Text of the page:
US4301816A (en) * 1978-02-06 1981-11-24 Hauni-Werke Korber & Co. Kg Method of making rod-shaped smokers' products with multiplex filter mouthpieces
US4662384A (en) * 1982-06-29 1987-05-05 British-American Tobacco Company Limited Smoking articles
US4683318A (en) * 1983-12-27 1987-07-28 The Scopas Technology Company, Inc. Hydrophobic, crystalline, microporous silaceous materials of regular geometry
US5178166A (en) * 1990-09-20 1993-01-12 Philip Morris Incorporated Filter cigarette
EP0628260A2 (en) * 1993-06-11 1994-12-14 R.J. Reynolds Tobacco Company Cigarette filter
US5713377A (en) * 1994-07-19 1998-02-03 British-American Tobacco (Germany) Gmbh Tobacco cartridge
US5732718A (en) * 1994-08-23 1998-03-31 Schweitzer-Mauduit International, Inc. Selective filtration device
US5845648A (en) * 1997-06-03 1998-12-08 Martin; John E. Multi-compartment expandable filter for a smoking product
US5896861A (en) * 1994-12-23 1999-04-27 Baumgartner Papier S.A. Process for aromatizing and/or filtering tobacco smoke, cigarette end piece for carrying out the process and use of this process
US20030070686A1 (en) * 2001-08-01 2003-04-17 Brown & Williamson Tobacco Corporation Cigarette filter
WO2003041521A2 (en) * 2001-11-09 2003-05-22 Vector Tobacco Inc. Method and composition for mentholation of charcoal filtered cigarettes
US6591839B2 (en) 1999-02-17 2003-07-15 Dieter Meyer Filter material for reducing harmful substances in tobacco smoke
US6615843B2 (en) * 2001-03-01 2003-09-09 Ivo E. Pera Tobacco smoke filter and relative composition made of antioxidant and mineral substances
US20040121688A1 (en) * 2002-12-23 2004-06-24 Kimberly-Clark Worldwide, Inc. Flexible activated carbon substrates
US20040122387A1 (en) * 2002-12-23 2004-06-24 Kimberly-Clark Worldwide, Inc. Absorbent articles that include a stretchable substrate having odor control properties
US20040121681A1 (en) * 2002-12-23 2004-06-24 Kimberly-Clark Worldwide, Inc. Absorbent articles containing an activated carbon substrate
EP1442667A1 (en) * 2001-10-30 2004-08-04 Japan Tobacco Inc. Filter for cigarette and cigarette with filter
US20040182401A1 (en) * 2001-08-02 2004-09-23 Ichiro Atobe Cigarette filter
US20040200491A1 (en) * 2003-04-09 2004-10-14 Karles Georgios D. On line formation of recessed cigarette filter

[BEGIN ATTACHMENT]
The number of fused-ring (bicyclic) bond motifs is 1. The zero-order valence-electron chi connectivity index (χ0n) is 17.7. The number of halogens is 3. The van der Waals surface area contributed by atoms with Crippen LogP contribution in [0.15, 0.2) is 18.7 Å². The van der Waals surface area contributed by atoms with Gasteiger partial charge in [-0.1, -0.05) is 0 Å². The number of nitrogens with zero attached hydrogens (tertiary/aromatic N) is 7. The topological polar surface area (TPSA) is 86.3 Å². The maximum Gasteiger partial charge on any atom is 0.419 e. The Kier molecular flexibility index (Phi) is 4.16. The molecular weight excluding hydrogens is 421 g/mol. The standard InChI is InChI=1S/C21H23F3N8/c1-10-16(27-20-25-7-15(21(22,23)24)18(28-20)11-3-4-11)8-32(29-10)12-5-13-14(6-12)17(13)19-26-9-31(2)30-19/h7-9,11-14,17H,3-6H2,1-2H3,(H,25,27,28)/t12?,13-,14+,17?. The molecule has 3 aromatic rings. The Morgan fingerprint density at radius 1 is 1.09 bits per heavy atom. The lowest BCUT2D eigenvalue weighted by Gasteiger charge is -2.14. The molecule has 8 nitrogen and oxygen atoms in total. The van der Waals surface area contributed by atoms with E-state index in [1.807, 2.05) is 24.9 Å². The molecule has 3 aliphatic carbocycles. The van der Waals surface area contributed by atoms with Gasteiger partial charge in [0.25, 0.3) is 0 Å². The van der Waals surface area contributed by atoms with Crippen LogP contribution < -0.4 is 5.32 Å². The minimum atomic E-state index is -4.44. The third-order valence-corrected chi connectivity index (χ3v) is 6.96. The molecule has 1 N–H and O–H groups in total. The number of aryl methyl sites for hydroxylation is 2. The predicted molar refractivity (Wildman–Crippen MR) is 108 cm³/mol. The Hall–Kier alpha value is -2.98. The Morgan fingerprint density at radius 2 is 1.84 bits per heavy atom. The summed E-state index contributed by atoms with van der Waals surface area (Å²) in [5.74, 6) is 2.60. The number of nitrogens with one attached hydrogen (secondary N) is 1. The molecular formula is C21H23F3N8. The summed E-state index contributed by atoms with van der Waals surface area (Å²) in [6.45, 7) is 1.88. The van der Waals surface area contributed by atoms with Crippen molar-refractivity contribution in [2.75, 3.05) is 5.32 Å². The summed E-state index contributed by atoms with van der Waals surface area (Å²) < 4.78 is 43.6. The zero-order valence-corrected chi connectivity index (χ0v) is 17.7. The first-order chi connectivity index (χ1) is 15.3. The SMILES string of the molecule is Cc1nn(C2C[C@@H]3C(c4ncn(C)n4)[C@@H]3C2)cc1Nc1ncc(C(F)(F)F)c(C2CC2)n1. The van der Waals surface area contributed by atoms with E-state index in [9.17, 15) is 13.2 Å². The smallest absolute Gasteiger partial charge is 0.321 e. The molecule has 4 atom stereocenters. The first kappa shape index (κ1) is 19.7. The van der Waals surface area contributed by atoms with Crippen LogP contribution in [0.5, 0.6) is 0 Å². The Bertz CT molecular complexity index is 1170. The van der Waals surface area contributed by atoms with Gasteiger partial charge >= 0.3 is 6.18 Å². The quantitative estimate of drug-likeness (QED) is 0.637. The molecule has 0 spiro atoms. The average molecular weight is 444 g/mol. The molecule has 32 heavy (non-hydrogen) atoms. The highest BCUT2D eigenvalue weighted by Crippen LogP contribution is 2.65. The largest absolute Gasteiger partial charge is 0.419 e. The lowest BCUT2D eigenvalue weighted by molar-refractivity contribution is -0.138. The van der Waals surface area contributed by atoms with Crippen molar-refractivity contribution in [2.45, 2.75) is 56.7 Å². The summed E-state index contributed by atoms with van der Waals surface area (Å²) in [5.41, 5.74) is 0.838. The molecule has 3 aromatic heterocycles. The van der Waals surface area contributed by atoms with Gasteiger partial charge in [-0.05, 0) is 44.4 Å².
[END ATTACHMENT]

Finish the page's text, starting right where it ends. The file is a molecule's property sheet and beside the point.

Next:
US20040231684A1 (en) * 2003-05-20 2004-11-25 Zawadzki Michael A. Smoking article and smoking article filter
US20040237984A1 (en) * 2001-08-01 2004-12-02 Figlar James N Cigarette filter
US20050000529A1 (en) * 2001-12-19 2005-01-06 Bereman Robert D. Method and compositions for imparting cooling effect to tobacco products
US20050066983A1 (en) * 2003-09-30 2005-03-31 Clark Melissa Ann Filtered cigarette incorporating an adsorbent material
US20050066980A1 (en) * 2003-09-30 2005-03-31 Crooks Evon Llewellyn Filtered cigarette incorporating an adsorbent material
US20050066984A1 (en) * 2003-09-30 2005-03-31 Crooks Evon Llewellyn Filtered cigarette incorporating an adsorbent material
US20050066982A1 (en) * 2003-09-30 2005-03-31 Clark Melissa Ann Filtered cigarette incorporating an adsorbent material
US20050121045A1 (en) * 2003-09-15 2005-06-09 Rothmans, Benson & Hedges, Inc. Treatment of mainstream smoke constituents by use of oxygen storage and donor metal oxide oxidation catalyst
US20050133047A1 (en) * 2003-12-22 2005-06-23 Philip Morris Usa Inc. Smoking articles and filters with carbon-coated molecular sieve sorbent
US7025067B2 (en) 2001-10-04 2006-04-11 Council Of Scientific And Industrial Research Activated charcoal filter for effectively reducing p-benzosemiquinone from the mainstream cigarette smoke
US20060144412A1 (en) * 2004-12-30 2006-07-06 Philip Morris Usa Inc. Encapsulated additives and methods of making encapsulated additives
US8739802B2 (en) 2006-10-02 2014-06-03 R.J. Reynolds Tobacco Company Filtered cigarette
US20140338529A1 (en) * 2005-12-14 2014-11-20 Stryker Corporation Medical/surgical smoke evacuator that continually draws waste into the evacuator to control the operation of the evacuator
CN104824829A (en) * 2015-03-31 2015-08-12 川渝中烟工业有限责任公司 Method for pretreatment of moldy tobacco leaves
US20170245545A1 (en) * 2016-02-29 2017-08-31 Chancellor Proprietary, Inc. Filtering pipe smoke

Citations (7)

* Cited by examiner, † Cited by third party
Publication number Priority date Publication date Assignee Title
US2882243A (en) * 1953-12-24 1959-04-14 Union Carbide Corp Molecular sieve adsorbents